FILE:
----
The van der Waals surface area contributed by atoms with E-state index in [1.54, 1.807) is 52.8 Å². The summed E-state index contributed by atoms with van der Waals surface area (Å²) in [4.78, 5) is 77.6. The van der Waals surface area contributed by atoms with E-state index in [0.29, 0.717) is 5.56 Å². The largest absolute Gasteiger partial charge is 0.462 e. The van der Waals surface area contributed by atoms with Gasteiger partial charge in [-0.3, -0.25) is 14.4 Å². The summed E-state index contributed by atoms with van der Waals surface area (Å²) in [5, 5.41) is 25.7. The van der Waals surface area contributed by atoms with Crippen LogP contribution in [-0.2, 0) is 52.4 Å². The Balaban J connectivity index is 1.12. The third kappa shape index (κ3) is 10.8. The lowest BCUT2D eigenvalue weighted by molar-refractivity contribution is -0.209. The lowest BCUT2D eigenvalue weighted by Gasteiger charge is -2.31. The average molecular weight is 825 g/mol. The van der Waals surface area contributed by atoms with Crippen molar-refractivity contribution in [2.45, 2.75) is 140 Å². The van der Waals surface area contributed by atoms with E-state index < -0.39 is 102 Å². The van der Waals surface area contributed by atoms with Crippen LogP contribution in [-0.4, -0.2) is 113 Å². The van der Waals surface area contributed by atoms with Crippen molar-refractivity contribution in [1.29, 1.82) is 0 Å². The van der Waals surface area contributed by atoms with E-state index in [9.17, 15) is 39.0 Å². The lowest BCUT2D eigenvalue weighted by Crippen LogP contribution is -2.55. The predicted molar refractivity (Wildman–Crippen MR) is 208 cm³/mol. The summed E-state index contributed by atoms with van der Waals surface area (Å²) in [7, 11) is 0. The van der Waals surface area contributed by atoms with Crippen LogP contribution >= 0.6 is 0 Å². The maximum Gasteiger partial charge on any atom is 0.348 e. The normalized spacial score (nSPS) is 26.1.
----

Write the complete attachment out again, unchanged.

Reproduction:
The van der Waals surface area contributed by atoms with E-state index in [1.54, 1.807) is 52.8 Å². The summed E-state index contributed by atoms with van der Waals surface area (Å²) in [4.78, 5) is 77.6. The van der Waals surface area contributed by atoms with E-state index in [0.29, 0.717) is 5.56 Å². The largest absolute Gasteiger partial charge is 0.462 e. The van der Waals surface area contributed by atoms with Gasteiger partial charge in [-0.3, -0.25) is 14.4 Å². The summed E-state index contributed by atoms with van der Waals surface area (Å²) in [5, 5.41) is 25.7. The van der Waals surface area contributed by atoms with Crippen LogP contribution in [-0.2, 0) is 52.4 Å². The Balaban J connectivity index is 1.12. The third kappa shape index (κ3) is 10.8. The lowest BCUT2D eigenvalue weighted by molar-refractivity contribution is -0.209. The lowest BCUT2D eigenvalue weighted by Gasteiger charge is -2.31. The average molecular weight is 825 g/mol. The van der Waals surface area contributed by atoms with Crippen molar-refractivity contribution in [2.45, 2.75) is 140 Å². The van der Waals surface area contributed by atoms with E-state index < -0.39 is 102 Å². The van der Waals surface area contributed by atoms with Crippen LogP contribution in [-0.4, -0.2) is 113 Å². The van der Waals surface area contributed by atoms with Crippen molar-refractivity contribution in [1.29, 1.82) is 0 Å². The van der Waals surface area contributed by atoms with E-state index in [9.17, 15) is 39.0 Å². The lowest BCUT2D eigenvalue weighted by Crippen LogP contribution is -2.55. The predicted molar refractivity (Wildman–Crippen MR) is 208 cm³/mol. The summed E-state index contributed by atoms with van der Waals surface area (Å²) in [7, 11) is 0. The van der Waals surface area contributed by atoms with Crippen LogP contribution >= 0.6 is 0 Å². The maximum Gasteiger partial charge on any atom is 0.348 e. The normalized spacial score (nSPS) is 26.1.